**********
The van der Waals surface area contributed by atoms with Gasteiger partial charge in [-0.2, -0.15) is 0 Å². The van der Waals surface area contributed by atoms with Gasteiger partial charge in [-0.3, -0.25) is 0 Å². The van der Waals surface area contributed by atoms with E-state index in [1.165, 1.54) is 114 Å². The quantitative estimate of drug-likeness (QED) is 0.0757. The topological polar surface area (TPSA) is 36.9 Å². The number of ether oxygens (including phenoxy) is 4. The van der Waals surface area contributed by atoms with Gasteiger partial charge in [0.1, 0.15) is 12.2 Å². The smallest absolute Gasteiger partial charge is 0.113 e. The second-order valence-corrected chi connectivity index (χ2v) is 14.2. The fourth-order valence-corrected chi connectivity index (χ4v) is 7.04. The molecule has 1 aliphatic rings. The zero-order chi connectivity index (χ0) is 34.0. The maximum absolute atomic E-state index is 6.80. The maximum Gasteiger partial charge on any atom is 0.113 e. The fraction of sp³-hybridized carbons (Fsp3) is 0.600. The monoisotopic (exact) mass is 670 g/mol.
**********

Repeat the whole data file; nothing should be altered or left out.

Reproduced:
The van der Waals surface area contributed by atoms with Gasteiger partial charge in [-0.2, -0.15) is 0 Å². The van der Waals surface area contributed by atoms with Gasteiger partial charge in [-0.3, -0.25) is 0 Å². The van der Waals surface area contributed by atoms with E-state index in [1.165, 1.54) is 114 Å². The quantitative estimate of drug-likeness (QED) is 0.0757. The topological polar surface area (TPSA) is 36.9 Å². The number of ether oxygens (including phenoxy) is 4. The van der Waals surface area contributed by atoms with Gasteiger partial charge in [0.1, 0.15) is 12.2 Å². The smallest absolute Gasteiger partial charge is 0.113 e. The second-order valence-corrected chi connectivity index (χ2v) is 14.2. The fourth-order valence-corrected chi connectivity index (χ4v) is 7.04. The molecule has 1 aliphatic rings. The zero-order chi connectivity index (χ0) is 34.0. The maximum absolute atomic E-state index is 6.80. The maximum Gasteiger partial charge on any atom is 0.113 e. The fraction of sp³-hybridized carbons (Fsp3) is 0.600. The monoisotopic (exact) mass is 670 g/mol.